Jay McShann (January 12, 1916 – December 7, 2006) was an American Grammy Award-nominated jump blues, mainstream jazz, and swing bandleader, pianist and singer. During the 1940s, McShann was at the forefront of blues and hard bop jazz musicians mainly from Kansas City. He assembled his own big band, with musicians that included some of the most influential artists of their time, including Charlie Parker, Bernard Anderson, Ben Webster and Walter Brown. His kind of music became known as "the Kansas City sound". McShann died on December 7, 2006, at St. Luke's Hospital in Kansas City. Jay McShann was survived by his companion of more than 30 years, Thelma Adams (known as Marianne McShann), and three daughters - Linda McShann Gerber, Jayne McShann Lewis, and Pam McShann. Nicknamed Hootie, McShann was born James Columbus McShann in Muskogee, Oklahoma. Musically, his education came from Earl Hines' late-night broadcasts from Chicago's Grand Terrace Cafe: "When 'Fatha' [Hines] went off the air, I went to bed". He began working as a professional musician in 1931, performing around Tulsa, Oklahoma and neighboring Arkansas. He moved to Kansas City, Missouri in 1936, and set up his own big band, which featured variously Charlie Parker (1937–1942), Al Hibbler, Lawrence Anderson, Ben Webster, Paul Quinichette, Bernard Anderson, Gene Ramey, Jimmy Coe, Gus Johnson (1938–1943), Harold "Doc" West, Earl Coleman and Walter Brown, among others. His first recordings were all with Charlie Parker, the first as 'The Jay McShann Orchestra' on August 9, 1940. Although they included both swing and blues numbers, the band played blues on most of its records; its most popular recording was "Confessin' the Blues." The group disbanded when McShann was drafted into the Army in 1944 and, the big band era being over, he was unable to successfully restart it when he got out. After World War II McShann began to lead small groups featuring blues shouter Jimmy Witherspoon. Witherspoon started recording with McShann in 1945, and fronting McShann's band, and had a hit in 1949 with "Ain't Nobody's Business." As well as writing much material, Witherspoon continued recording with McShann's band, which also featured Ben Webster. He had a modern rhythm and blues hit with "Hands Off", featured Priscilla Bowman in 1955. In 1979, he appeared prominently in the documentary on Kansas City jazz, The Last of the Blue Devils. In the late 1960s, McShann became popular as a singer as well as a pianist, often performing with violinist Claude Williams. He continued recording and touring through the 1990s. Well into his 80s, McShann still performed occasionally, particularly in the Kansas City area and Toronto, Ontario where he made his last recording in February 2001 after a recording career of 61 years.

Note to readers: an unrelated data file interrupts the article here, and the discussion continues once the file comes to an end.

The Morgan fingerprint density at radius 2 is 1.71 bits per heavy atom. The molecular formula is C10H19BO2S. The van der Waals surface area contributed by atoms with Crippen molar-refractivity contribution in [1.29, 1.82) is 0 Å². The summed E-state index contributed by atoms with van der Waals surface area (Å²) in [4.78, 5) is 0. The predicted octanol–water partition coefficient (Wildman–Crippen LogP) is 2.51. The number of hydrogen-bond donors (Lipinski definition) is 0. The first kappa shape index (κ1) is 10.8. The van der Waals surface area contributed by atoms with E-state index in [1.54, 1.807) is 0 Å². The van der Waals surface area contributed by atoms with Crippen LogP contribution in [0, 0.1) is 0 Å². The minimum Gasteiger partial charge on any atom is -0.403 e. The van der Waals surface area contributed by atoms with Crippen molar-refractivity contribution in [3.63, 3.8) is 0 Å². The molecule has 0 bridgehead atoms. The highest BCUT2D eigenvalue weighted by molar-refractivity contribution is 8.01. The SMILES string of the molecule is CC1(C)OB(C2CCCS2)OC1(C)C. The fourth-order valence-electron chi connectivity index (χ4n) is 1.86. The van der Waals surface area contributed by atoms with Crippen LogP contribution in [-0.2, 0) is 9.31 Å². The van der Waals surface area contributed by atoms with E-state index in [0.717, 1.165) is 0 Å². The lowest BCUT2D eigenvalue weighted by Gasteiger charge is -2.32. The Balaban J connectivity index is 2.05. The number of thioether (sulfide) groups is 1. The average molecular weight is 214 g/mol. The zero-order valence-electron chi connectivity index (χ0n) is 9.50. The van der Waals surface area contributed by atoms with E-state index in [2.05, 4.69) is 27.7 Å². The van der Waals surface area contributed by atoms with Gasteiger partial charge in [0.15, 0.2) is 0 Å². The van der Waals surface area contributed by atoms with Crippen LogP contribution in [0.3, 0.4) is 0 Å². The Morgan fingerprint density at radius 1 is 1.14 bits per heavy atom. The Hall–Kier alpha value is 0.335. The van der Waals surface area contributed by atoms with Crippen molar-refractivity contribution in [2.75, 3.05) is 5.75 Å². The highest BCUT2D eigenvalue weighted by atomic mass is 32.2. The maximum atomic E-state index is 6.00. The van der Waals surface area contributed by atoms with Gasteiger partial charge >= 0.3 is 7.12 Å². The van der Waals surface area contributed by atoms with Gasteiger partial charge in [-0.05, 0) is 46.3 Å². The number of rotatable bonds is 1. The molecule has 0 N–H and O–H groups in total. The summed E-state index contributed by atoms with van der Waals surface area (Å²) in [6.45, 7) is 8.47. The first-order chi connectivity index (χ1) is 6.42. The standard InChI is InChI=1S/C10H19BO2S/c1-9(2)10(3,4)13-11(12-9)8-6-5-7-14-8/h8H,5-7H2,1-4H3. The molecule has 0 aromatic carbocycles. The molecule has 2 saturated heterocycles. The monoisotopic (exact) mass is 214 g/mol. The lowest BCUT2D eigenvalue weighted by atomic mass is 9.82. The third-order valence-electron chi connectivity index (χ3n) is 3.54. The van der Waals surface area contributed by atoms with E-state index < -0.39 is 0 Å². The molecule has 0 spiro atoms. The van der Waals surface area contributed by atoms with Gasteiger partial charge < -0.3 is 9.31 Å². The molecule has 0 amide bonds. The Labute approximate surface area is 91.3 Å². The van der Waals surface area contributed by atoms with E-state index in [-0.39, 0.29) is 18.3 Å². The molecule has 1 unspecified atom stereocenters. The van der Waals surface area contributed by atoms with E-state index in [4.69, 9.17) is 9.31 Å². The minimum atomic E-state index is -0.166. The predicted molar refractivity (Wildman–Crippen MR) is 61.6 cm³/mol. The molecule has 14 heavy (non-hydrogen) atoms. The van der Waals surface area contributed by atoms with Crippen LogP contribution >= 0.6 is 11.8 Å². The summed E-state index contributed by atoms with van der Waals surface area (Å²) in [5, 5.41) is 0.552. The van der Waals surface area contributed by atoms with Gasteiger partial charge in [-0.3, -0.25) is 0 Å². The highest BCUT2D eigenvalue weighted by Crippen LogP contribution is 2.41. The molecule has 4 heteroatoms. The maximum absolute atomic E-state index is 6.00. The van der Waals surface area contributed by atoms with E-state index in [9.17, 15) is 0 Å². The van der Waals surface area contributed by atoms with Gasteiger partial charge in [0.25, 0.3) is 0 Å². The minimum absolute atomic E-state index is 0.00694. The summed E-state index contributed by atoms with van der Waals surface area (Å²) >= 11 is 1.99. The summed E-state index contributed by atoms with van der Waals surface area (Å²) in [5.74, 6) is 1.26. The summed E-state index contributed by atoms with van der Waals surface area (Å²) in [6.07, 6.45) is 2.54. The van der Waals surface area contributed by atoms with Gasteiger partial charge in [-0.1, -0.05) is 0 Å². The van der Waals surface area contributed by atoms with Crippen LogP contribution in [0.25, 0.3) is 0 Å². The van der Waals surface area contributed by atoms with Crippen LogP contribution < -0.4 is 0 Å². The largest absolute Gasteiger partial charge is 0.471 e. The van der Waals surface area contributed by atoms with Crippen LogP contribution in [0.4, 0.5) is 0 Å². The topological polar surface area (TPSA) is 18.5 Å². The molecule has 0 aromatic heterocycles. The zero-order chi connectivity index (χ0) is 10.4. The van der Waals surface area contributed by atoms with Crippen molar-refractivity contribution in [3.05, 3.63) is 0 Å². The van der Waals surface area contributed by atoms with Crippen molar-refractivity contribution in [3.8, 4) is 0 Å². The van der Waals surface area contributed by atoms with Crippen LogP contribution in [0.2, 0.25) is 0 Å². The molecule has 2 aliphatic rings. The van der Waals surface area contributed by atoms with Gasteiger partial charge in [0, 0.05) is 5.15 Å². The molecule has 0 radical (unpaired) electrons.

Jay McShann gets a mention in any jazz history, though often his name appears as the leader of the band in which, from 1939-1942, Charlie Parker reached musical maturity. At first it seems somewhat slighting to Jay McShann. this oblique reference that so often occurs in a portrait of Parker, until one realises that it must have been a pretty good band, and quite a leader, to hold such brilliant and innovative musician for so long. When Parker joined him. Jay was thirty and very experienced. McShann was close to seventy when he re-visited Europe and as can be heard on this CD, recorded in the studio, he was not only 'quite a leader' but he was also an exciting solo pianist besides being a powerful singer. These tracks are all remarkably fresh and timeless recordings of Kansas City blues and jazz!